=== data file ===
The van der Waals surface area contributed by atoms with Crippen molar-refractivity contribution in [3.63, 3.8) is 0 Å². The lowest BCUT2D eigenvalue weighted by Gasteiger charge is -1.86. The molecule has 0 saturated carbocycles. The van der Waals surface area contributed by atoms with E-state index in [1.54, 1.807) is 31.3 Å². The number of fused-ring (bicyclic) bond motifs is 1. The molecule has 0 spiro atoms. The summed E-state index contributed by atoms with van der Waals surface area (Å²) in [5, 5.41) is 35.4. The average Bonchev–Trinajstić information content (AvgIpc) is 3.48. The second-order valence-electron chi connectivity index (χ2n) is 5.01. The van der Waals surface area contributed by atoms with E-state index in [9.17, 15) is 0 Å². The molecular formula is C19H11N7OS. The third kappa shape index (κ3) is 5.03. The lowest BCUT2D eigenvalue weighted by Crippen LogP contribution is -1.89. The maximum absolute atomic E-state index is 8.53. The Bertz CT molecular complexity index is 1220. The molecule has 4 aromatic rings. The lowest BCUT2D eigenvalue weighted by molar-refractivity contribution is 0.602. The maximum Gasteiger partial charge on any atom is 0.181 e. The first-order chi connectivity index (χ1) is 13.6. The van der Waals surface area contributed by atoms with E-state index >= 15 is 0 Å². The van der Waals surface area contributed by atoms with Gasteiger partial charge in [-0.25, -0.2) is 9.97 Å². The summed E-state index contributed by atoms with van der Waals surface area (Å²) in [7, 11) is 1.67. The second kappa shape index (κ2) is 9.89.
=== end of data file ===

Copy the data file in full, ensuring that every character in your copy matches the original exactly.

The van der Waals surface area contributed by atoms with Crippen molar-refractivity contribution in [3.63, 3.8) is 0 Å². The lowest BCUT2D eigenvalue weighted by Gasteiger charge is -1.86. The molecule has 0 saturated carbocycles. The van der Waals surface area contributed by atoms with E-state index in [1.54, 1.807) is 31.3 Å². The number of fused-ring (bicyclic) bond motifs is 1. The molecule has 0 spiro atoms. The summed E-state index contributed by atoms with van der Waals surface area (Å²) in [5, 5.41) is 35.4. The average Bonchev–Trinajstić information content (AvgIpc) is 3.48. The second-order valence-electron chi connectivity index (χ2n) is 5.01. The van der Waals surface area contributed by atoms with E-state index in [9.17, 15) is 0 Å². The molecular formula is C19H11N7OS. The third kappa shape index (κ3) is 5.03. The lowest BCUT2D eigenvalue weighted by Crippen LogP contribution is -1.89. The maximum absolute atomic E-state index is 8.53. The Bertz CT molecular complexity index is 1220. The molecule has 4 aromatic rings. The lowest BCUT2D eigenvalue weighted by molar-refractivity contribution is 0.602. The maximum Gasteiger partial charge on any atom is 0.181 e. The first-order chi connectivity index (χ1) is 13.6. The van der Waals surface area contributed by atoms with E-state index >= 15 is 0 Å². The van der Waals surface area contributed by atoms with Gasteiger partial charge in [-0.25, -0.2) is 9.97 Å². The summed E-state index contributed by atoms with van der Waals surface area (Å²) in [7, 11) is 1.67. The second kappa shape index (κ2) is 9.89.